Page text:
The Bill & Melinda Gates Foundation, which has awarded billions of dollars in grants to nonprofits and nongovernmental organizations in the areas of global health, education, and poverty alleviation, is increasingly investing capital directly in companies that can help advance its goals, the New York Times reports.
Over the last few years, the foundation has made about a dozen direct equity investments in companies under the umbrella of its program-related investment program. They include a $52 million investment — its largest to date — in CureVac, a German biopharmaceutical company specializing in mRNA-based vaccine technologies, and an $11 million investment in bKash, a joint venture between BRAC and Money in Motion that is working to offer a banking solution to the poor. Whereas other foundations that offer program-related investments or loans tend limit them to nonprofit organizations, however, the Gates Foundation's investments have been focused on private-sector companies. The foundation's PRI program, which is run independently of the foundation's $43.5 billion endowment, was launched in 2009 with $400 million and has tripled in size to $1.5 billion.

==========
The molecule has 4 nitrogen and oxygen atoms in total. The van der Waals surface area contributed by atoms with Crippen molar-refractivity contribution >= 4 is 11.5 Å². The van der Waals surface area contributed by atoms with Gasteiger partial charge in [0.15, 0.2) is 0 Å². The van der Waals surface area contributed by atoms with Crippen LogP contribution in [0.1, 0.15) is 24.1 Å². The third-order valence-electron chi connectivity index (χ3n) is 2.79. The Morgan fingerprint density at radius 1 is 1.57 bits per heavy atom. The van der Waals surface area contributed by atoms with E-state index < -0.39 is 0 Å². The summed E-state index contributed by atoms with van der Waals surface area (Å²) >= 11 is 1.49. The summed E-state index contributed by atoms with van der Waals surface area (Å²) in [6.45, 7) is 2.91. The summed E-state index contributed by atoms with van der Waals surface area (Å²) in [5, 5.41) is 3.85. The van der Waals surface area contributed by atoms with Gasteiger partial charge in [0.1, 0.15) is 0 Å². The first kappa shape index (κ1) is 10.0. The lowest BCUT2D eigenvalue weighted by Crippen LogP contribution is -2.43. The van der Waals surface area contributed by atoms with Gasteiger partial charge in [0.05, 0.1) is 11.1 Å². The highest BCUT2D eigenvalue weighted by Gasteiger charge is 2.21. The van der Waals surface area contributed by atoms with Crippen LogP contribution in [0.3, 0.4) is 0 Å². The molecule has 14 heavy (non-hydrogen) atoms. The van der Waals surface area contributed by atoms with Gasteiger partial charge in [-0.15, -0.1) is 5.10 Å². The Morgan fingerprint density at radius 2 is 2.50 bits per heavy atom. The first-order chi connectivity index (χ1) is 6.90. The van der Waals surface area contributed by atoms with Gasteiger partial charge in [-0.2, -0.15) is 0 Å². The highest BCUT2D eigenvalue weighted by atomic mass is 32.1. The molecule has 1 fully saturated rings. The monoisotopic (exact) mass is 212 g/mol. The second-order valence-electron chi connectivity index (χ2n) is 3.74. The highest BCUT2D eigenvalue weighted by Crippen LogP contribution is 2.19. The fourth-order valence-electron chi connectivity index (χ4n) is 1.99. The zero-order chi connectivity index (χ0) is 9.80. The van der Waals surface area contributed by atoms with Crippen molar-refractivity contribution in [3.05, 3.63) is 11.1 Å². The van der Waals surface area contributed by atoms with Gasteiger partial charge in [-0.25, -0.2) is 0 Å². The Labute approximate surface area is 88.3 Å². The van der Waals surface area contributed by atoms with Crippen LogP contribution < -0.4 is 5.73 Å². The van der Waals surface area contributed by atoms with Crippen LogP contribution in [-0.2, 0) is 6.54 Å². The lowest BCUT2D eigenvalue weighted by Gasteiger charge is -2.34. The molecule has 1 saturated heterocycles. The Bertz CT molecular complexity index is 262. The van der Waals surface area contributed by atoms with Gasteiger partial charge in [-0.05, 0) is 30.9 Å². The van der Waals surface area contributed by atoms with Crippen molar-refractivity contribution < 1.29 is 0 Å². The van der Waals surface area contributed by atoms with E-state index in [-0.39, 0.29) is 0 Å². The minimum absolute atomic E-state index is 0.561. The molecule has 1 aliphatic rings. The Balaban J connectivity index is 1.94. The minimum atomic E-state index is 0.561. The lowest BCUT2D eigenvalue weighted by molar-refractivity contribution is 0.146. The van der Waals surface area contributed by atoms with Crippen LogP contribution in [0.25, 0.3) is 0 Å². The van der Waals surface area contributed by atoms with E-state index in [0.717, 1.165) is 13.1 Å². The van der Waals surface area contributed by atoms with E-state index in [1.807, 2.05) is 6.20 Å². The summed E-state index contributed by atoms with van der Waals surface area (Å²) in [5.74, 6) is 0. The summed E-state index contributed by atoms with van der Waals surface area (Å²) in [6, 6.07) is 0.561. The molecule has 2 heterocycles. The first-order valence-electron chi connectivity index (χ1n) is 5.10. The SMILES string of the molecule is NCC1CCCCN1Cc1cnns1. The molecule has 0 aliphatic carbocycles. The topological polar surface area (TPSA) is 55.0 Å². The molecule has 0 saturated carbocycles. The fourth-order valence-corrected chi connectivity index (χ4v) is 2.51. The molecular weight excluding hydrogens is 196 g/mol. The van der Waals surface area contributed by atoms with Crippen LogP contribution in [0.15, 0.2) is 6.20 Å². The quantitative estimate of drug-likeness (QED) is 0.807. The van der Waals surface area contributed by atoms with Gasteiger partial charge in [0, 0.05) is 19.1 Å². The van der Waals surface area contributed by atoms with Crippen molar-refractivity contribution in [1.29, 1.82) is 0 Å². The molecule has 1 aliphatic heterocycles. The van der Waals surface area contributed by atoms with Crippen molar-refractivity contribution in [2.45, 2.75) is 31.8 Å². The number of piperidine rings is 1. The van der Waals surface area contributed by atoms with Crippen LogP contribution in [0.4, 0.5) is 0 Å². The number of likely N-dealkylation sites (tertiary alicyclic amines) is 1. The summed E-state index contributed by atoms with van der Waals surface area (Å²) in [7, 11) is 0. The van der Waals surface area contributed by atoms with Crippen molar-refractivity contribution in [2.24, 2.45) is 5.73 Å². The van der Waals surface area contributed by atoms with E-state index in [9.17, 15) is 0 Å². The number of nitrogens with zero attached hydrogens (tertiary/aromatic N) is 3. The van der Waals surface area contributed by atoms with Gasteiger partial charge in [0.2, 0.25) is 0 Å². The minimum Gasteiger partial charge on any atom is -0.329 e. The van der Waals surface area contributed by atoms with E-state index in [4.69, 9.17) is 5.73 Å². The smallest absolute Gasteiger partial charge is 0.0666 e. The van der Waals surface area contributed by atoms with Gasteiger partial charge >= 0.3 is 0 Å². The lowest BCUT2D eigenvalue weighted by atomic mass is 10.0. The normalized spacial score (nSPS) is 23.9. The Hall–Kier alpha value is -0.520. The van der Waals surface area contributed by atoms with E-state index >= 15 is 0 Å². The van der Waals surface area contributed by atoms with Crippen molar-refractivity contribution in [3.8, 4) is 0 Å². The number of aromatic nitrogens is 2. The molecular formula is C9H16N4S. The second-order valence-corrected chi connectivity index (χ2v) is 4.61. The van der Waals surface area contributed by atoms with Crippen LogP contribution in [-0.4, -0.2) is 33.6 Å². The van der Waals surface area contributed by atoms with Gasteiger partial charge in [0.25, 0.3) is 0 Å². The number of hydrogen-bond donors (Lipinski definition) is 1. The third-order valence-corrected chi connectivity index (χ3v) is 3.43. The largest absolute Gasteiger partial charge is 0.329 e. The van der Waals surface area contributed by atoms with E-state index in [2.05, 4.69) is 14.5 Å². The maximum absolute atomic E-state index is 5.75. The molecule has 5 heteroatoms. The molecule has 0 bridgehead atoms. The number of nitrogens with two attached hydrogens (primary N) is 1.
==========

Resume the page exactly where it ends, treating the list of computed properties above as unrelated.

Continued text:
"Early-stage investing allows us to tackle problems that we couldn’t tackle before," said Julie Sunderland, who heads the foundation's PRI team. The team of fifteen investment specialists works closely with program teams in education, global development, and global health to identify and appraise ideas, then pitches them to an investment committee focused solely on PRIs, taking into account the social impact of an investment and its economic viability. "In venture capital, you can have a successful exit even if the product ultimately fails," Trevor Mundel, president of the foundation’s global health division, told the Times. "We don't have that option. The things we invest in have to actually work."
To ensure that happens, the Gates team also takes on the role of strategic investor, working with the companies it invests in on research and business development. In a typical market situation, for example, a firm like CureVac would focus on the most profitable applications for its technology. But by taking an equity stake in the company to help it build out its platform — and awarding grants in support of specific projects — the foundation can ensure that CureVac devotes some of its resources to making low-cost vaccines for the poor. At the same time, the company can commercialize and license those products while continuing its work in other areas, including cancer research. "You could be waiting a long time for some of these vaccines to come to fruition," said Andrew Farnum, deputy director of PRIs at the foundation. "We looked at this and said, 'If this works, we want to be in on the ground floor and have broad access to all of our diseases.'"